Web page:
Eagle Ray

Last updated: November 21, 2022
Verified by: AZ Animals Staff
© Andrea Izzotti/Shutterstock.com

Eagle rays are massive bottom feeding fish that can weigh as much as 500 lbs!


Eagle Ray Scientific Classification


Read our Complete Guide to Classification of Animals.

Eagle Ray Conservation Status

Eagle Ray Locations

Eagle Ray Locations

Eagle Ray Facts

Crustaceans and mollusks
Name Of Young
Group Behavior
  • Solitary
  • School
Fun Fact
Eagle rays are massive bottom feeding fish that can weigh as much as 500 lbs!
Biggest Threat
Ocean floor trawling
Most Distinctive Feature
Long tail with a venomous stinger
up to 9.5 feet
Incubation Period
Around 1 year
Age Of Independence
2-4 weeks
Litter Size
  • School
Number Of Species
Majestic underwater bird like fish

Eagle Ray Physical Characteristics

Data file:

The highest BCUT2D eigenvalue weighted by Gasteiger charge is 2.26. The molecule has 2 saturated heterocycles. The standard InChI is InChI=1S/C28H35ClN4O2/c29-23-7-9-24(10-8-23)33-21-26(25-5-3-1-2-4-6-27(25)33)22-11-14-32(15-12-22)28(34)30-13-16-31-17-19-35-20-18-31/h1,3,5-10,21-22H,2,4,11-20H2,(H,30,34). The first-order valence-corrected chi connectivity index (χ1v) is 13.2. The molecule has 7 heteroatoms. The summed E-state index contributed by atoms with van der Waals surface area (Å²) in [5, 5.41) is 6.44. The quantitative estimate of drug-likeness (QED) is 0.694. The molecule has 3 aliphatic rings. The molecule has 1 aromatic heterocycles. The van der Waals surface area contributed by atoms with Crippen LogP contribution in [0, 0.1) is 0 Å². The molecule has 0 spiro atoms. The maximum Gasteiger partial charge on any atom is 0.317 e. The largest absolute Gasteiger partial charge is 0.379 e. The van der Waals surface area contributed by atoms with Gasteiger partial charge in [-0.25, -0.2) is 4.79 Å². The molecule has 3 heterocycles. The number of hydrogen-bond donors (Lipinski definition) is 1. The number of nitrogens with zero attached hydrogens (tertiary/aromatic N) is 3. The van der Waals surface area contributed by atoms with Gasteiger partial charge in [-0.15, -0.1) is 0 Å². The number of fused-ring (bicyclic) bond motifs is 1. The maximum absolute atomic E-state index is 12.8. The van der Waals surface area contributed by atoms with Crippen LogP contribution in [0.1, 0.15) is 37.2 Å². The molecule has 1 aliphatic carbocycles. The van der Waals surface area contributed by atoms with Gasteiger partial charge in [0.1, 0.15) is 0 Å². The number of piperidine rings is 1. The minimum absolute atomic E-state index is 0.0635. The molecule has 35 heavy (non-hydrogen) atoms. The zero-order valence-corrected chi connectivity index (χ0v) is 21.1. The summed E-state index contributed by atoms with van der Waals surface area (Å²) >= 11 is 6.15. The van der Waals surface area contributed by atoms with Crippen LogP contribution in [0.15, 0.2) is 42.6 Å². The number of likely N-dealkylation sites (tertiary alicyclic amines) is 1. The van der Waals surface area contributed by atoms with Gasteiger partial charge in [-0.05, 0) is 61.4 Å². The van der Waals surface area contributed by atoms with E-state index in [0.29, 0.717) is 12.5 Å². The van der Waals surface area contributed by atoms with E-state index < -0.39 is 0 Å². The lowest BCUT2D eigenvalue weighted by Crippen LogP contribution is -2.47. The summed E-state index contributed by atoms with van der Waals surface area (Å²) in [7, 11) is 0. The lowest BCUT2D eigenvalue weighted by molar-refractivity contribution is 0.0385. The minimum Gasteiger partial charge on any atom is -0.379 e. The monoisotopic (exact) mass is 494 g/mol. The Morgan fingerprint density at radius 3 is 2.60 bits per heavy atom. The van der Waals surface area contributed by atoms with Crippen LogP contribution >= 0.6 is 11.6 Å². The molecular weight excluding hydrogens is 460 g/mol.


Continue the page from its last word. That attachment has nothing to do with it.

• Grey
  • Blue
  • Black
  • White
Skin Type
Age of Sexual Maturity
4-6 years

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Eagle rays are massive fish belonging to the same family as stingrays and live as long as 25 years!

Conservation Status

Most species are Near Threatened. 

Some species have different conservation categories such as:

  • Spotted Eagle Ray – Endangered
  • Pacific Eagle Ray – Vulnerable
  • Purple Eagle Ray – Critically Endangered

Eagle Ray Summary

The eagle rays are a group of fish that belong to the Aetomylaeus genus, a relative of the stingray fish. Their most distinguishing trait from other ray fish is their longer tails and rhombus-shaped body. These fish are very large in size. The largest species can get as long as 16 feet! These shallow-water bottom feeders are found in tropical and temperate oceans and seas. They feed on mollusks and crustaceans at the bottom of the sea by crushing their shells with their flat teeth.

5 Incredible Eagle Ray Facts

  • Eagle rays have a barbed stinger that will administer a distinct, potent venom if you are unlucky enough to be stung by one. This sting can cause a bacterial infection.
  • This group of fish can live as long as 25 years.
  • They spend most of their time alone but can occasionally be found in huge schools of up to 100 fish!